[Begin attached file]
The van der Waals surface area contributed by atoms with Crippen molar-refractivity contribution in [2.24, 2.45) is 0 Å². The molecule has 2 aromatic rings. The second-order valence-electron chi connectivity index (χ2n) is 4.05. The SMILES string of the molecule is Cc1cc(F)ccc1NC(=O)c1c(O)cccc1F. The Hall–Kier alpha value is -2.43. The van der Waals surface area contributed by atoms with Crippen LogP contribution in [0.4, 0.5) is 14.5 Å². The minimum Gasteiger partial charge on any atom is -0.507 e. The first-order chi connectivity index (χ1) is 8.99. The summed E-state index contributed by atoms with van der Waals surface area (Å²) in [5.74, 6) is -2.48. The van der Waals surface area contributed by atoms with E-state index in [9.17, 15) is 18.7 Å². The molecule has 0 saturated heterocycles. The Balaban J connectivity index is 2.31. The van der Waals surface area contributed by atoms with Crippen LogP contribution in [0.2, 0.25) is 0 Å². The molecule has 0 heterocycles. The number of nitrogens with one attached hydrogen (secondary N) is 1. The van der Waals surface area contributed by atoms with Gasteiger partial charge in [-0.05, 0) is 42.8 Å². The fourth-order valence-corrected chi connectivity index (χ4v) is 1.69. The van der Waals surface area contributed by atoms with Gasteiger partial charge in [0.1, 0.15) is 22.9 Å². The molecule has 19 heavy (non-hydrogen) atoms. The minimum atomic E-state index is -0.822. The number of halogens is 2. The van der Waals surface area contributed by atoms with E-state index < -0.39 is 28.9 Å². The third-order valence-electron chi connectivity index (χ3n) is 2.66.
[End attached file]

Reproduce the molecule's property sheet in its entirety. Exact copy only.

The van der Waals surface area contributed by atoms with Crippen molar-refractivity contribution in [2.24, 2.45) is 0 Å². The molecule has 2 aromatic rings. The second-order valence-electron chi connectivity index (χ2n) is 4.05. The SMILES string of the molecule is Cc1cc(F)ccc1NC(=O)c1c(O)cccc1F. The Hall–Kier alpha value is -2.43. The van der Waals surface area contributed by atoms with Crippen LogP contribution in [0.4, 0.5) is 14.5 Å². The minimum Gasteiger partial charge on any atom is -0.507 e. The first-order chi connectivity index (χ1) is 8.99. The summed E-state index contributed by atoms with van der Waals surface area (Å²) in [5.74, 6) is -2.48. The van der Waals surface area contributed by atoms with E-state index in [9.17, 15) is 18.7 Å². The molecule has 0 saturated heterocycles. The Balaban J connectivity index is 2.31. The van der Waals surface area contributed by atoms with Crippen LogP contribution in [0.2, 0.25) is 0 Å². The molecule has 0 heterocycles. The number of nitrogens with one attached hydrogen (secondary N) is 1. The van der Waals surface area contributed by atoms with Gasteiger partial charge in [-0.05, 0) is 42.8 Å². The fourth-order valence-corrected chi connectivity index (χ4v) is 1.69. The van der Waals surface area contributed by atoms with Gasteiger partial charge in [0.1, 0.15) is 22.9 Å². The molecule has 19 heavy (non-hydrogen) atoms. The minimum atomic E-state index is -0.822. The number of halogens is 2. The van der Waals surface area contributed by atoms with E-state index < -0.39 is 28.9 Å². The third-order valence-electron chi connectivity index (χ3n) is 2.66.